SALEM — Managing complex businesses and supply chains is a process fraught with potential pitfalls and human error, says Abisha Stone with the Salem-based Strategic Economic Development Corp., or SEDCOR.

For example, a grass seed or hazelnut farm in the Willamette Valley might have to schedule applications of fertilizer and pesticides during the growing season, hire labor for harvest, process and sort seeds and nuts after harvest, and match warehouse inventory and purchase orders for shipping.

“Many (companies), in my experience, are doing all those functions in Excel documents,” said Stone, Yamhill County economic development director for SEDCOR. “To have different people in different places in your business, doing separate documentation and trying to pull that together. ... There is opportunity for them to make significant mistakes.”

Enterprise Resource Planning software, or ERP, is one tool that can help, Stone said.

The software systems, typically custom-built by developers, combine different “modules” that integrate all of a business’ internal and external resources under one program — including assets, cashflow, purchasing, inventory and payroll.

The problem, Stone said, is small and mid-size businesses often cannot afford the tens of thousands of dollars per month it takes to buy and host ERP software, putting them at a competitive disadvantage.

“There just tends to be a much more complex, complicated and time-exhaustive process for capturing all that data and sharing it with one another,” Stone said. “For small businesses, even just managing the procurement and scheduling is a huge juggling act.”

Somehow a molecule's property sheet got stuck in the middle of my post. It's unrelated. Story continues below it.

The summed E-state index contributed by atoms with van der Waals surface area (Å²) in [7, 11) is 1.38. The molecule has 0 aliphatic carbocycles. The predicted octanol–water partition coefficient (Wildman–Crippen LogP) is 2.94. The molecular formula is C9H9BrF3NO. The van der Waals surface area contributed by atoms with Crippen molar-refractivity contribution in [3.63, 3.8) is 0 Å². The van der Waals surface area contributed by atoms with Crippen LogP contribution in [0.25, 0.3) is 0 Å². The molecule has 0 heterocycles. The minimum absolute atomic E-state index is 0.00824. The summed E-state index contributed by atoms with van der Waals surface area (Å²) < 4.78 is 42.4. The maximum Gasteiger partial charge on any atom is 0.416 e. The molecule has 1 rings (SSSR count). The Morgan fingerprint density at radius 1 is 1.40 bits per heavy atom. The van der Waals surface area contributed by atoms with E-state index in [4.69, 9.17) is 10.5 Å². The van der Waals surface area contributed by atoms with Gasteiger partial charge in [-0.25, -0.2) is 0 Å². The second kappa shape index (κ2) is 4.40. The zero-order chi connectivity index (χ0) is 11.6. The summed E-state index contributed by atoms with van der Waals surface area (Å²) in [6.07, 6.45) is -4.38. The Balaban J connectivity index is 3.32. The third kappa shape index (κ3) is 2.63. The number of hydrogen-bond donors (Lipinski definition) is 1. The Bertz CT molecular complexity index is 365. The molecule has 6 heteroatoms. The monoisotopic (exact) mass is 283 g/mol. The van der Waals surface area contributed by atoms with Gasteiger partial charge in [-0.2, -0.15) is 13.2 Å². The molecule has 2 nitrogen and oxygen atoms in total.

Buildable, a software company in McMinnville, Ore., is now working with SEDCOR and other local economic development groups to create an open-source ERP platform, called OregonERP, allowing smaller businesses to capitalize on the technology.

Open-source software, as opposed to proprietary software, means that anyone with the source code can access and modify the program.

In December, Business Oregon awarded a $211,250 grant to finish the final two phases of development, including implementation and marketing. Stone said the modules for OregonERP should be tested and completed by the end of September.

“It really is a true game-changer for small to mid-size businesses to have access to systems like this, that they can actually afford,” she said.

According to SEDCOR, Oregon has approximately 6,200 manufacturing businesses — including value-added farms and food processors — that employ more than 200,000 people, making up 21% of the total value of goods produced across the state.

Of those, 5,000 manufacturers, or roughly 80% of the state’s total, employ 20 people or fewer.

While typical ERPs may cost between $75,000 to $750,000 a year, OregonERP will cost clients less than $12,000. And since the software is open source, it can be easily customized.

“We believe all manufacturers, regardless of their size, should have access to a tool that helps them understand all of their costs so they enter the market at the right price,” Stone said.

Other partners in the project include the Oregon Manufacturing Extension Partnership and McMinnville Economic Development Partnership.

“This will have a really meaningful impact on the manufacturing community, not only in Yamhill County but across the state,” said Scott Cooper, executive director of the MEDP.

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